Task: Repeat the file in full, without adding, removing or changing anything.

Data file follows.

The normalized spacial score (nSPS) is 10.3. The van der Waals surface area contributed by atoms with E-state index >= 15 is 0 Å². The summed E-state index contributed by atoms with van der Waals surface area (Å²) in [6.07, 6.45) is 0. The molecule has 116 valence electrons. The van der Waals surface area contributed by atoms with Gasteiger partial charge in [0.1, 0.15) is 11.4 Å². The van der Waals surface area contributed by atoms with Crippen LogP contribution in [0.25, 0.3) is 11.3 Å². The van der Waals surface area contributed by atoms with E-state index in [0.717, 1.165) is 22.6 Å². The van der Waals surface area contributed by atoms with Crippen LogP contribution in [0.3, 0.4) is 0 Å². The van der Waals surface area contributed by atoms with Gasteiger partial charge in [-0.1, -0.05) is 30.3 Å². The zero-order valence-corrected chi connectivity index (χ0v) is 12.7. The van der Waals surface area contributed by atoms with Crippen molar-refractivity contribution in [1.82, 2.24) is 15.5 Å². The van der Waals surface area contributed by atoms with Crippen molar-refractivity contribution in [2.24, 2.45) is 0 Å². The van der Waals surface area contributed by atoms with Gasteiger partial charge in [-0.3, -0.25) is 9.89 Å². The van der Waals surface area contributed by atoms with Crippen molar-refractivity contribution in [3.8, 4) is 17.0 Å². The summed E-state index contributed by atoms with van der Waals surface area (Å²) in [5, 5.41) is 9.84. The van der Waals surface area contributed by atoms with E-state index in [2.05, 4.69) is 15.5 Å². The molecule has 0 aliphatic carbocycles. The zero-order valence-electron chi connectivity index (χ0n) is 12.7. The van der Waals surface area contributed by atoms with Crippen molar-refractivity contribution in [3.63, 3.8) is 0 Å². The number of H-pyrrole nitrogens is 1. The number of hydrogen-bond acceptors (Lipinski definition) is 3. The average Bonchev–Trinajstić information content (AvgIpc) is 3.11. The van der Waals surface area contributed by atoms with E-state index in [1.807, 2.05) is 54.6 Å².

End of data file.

The normalized spacial score (nSPS) is 10.3. The van der Waals surface area contributed by atoms with E-state index >= 15 is 0 Å². The summed E-state index contributed by atoms with van der Waals surface area (Å²) in [6.07, 6.45) is 0. The molecule has 116 valence electrons. The van der Waals surface area contributed by atoms with Gasteiger partial charge in [0.1, 0.15) is 11.4 Å². The van der Waals surface area contributed by atoms with Crippen LogP contribution in [0.25, 0.3) is 11.3 Å². The van der Waals surface area contributed by atoms with E-state index in [0.717, 1.165) is 22.6 Å². The van der Waals surface area contributed by atoms with Crippen LogP contribution in [0.3, 0.4) is 0 Å². The van der Waals surface area contributed by atoms with Gasteiger partial charge in [-0.1, -0.05) is 30.3 Å². The zero-order valence-corrected chi connectivity index (χ0v) is 12.7. The van der Waals surface area contributed by atoms with Crippen molar-refractivity contribution in [1.82, 2.24) is 15.5 Å². The van der Waals surface area contributed by atoms with Crippen molar-refractivity contribution in [2.24, 2.45) is 0 Å². The van der Waals surface area contributed by atoms with Gasteiger partial charge in [-0.3, -0.25) is 9.89 Å². The van der Waals surface area contributed by atoms with Crippen molar-refractivity contribution in [3.8, 4) is 17.0 Å². The summed E-state index contributed by atoms with van der Waals surface area (Å²) in [5, 5.41) is 9.84. The van der Waals surface area contributed by atoms with E-state index in [2.05, 4.69) is 15.5 Å². The molecule has 0 aliphatic carbocycles. The zero-order valence-electron chi connectivity index (χ0n) is 12.7. The van der Waals surface area contributed by atoms with Crippen molar-refractivity contribution in [3.63, 3.8) is 0 Å². The number of H-pyrrole nitrogens is 1. The number of hydrogen-bond acceptors (Lipinski definition) is 3. The average Bonchev–Trinajstić information content (AvgIpc) is 3.11. The van der Waals surface area contributed by atoms with E-state index in [1.807, 2.05) is 54.6 Å².